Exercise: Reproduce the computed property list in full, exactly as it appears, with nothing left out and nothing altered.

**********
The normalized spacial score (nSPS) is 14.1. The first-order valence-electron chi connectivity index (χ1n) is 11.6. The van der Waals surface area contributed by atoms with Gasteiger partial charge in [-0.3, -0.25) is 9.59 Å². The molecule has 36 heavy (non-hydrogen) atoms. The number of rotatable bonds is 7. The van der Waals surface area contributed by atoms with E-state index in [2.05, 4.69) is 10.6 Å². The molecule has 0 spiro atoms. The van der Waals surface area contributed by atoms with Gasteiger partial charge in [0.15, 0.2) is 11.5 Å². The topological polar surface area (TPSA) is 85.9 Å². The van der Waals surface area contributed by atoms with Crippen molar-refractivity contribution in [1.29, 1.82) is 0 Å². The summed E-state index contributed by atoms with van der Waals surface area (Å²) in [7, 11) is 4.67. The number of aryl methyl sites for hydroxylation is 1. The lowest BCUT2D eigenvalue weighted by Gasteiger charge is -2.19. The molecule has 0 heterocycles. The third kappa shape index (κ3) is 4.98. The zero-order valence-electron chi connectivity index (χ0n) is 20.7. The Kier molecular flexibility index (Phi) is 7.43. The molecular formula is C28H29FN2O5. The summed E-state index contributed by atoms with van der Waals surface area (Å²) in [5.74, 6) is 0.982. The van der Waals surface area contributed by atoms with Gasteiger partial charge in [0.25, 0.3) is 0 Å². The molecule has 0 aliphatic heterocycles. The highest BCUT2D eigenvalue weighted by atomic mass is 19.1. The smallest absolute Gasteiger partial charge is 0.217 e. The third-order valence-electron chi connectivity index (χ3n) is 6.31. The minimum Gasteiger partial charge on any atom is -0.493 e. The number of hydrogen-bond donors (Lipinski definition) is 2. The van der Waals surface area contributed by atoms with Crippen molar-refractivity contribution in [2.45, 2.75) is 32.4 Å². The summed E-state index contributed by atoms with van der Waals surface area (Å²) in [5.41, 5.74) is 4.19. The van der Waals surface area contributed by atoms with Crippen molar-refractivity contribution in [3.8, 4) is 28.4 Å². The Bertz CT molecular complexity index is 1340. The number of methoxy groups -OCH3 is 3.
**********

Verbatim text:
The normalized spacial score (nSPS) is 14.1. The first-order valence-electron chi connectivity index (χ1n) is 11.6. The van der Waals surface area contributed by atoms with Gasteiger partial charge in [-0.3, -0.25) is 9.59 Å². The molecule has 36 heavy (non-hydrogen) atoms. The number of rotatable bonds is 7. The van der Waals surface area contributed by atoms with E-state index in [2.05, 4.69) is 10.6 Å². The molecule has 0 spiro atoms. The van der Waals surface area contributed by atoms with Gasteiger partial charge in [0.15, 0.2) is 11.5 Å². The topological polar surface area (TPSA) is 85.9 Å². The van der Waals surface area contributed by atoms with Crippen molar-refractivity contribution in [1.29, 1.82) is 0 Å². The summed E-state index contributed by atoms with van der Waals surface area (Å²) in [7, 11) is 4.67. The number of aryl methyl sites for hydroxylation is 1. The lowest BCUT2D eigenvalue weighted by Gasteiger charge is -2.19. The molecule has 0 heterocycles. The third kappa shape index (κ3) is 4.98. The zero-order valence-electron chi connectivity index (χ0n) is 20.7. The Kier molecular flexibility index (Phi) is 7.43. The molecular formula is C28H29FN2O5. The summed E-state index contributed by atoms with van der Waals surface area (Å²) in [5.74, 6) is 0.982. The van der Waals surface area contributed by atoms with Gasteiger partial charge in [0.25, 0.3) is 0 Å². The molecule has 0 aliphatic heterocycles. The highest BCUT2D eigenvalue weighted by atomic mass is 19.1. The smallest absolute Gasteiger partial charge is 0.217 e. The third-order valence-electron chi connectivity index (χ3n) is 6.31. The minimum Gasteiger partial charge on any atom is -0.493 e. The number of hydrogen-bond donors (Lipinski definition) is 2. The van der Waals surface area contributed by atoms with Crippen molar-refractivity contribution in [2.45, 2.75) is 32.4 Å². The summed E-state index contributed by atoms with van der Waals surface area (Å²) in [5.41, 5.74) is 4.19. The van der Waals surface area contributed by atoms with Crippen molar-refractivity contribution in [3.8, 4) is 28.4 Å². The Bertz CT molecular complexity index is 1340. The number of methoxy groups -OCH3 is 3.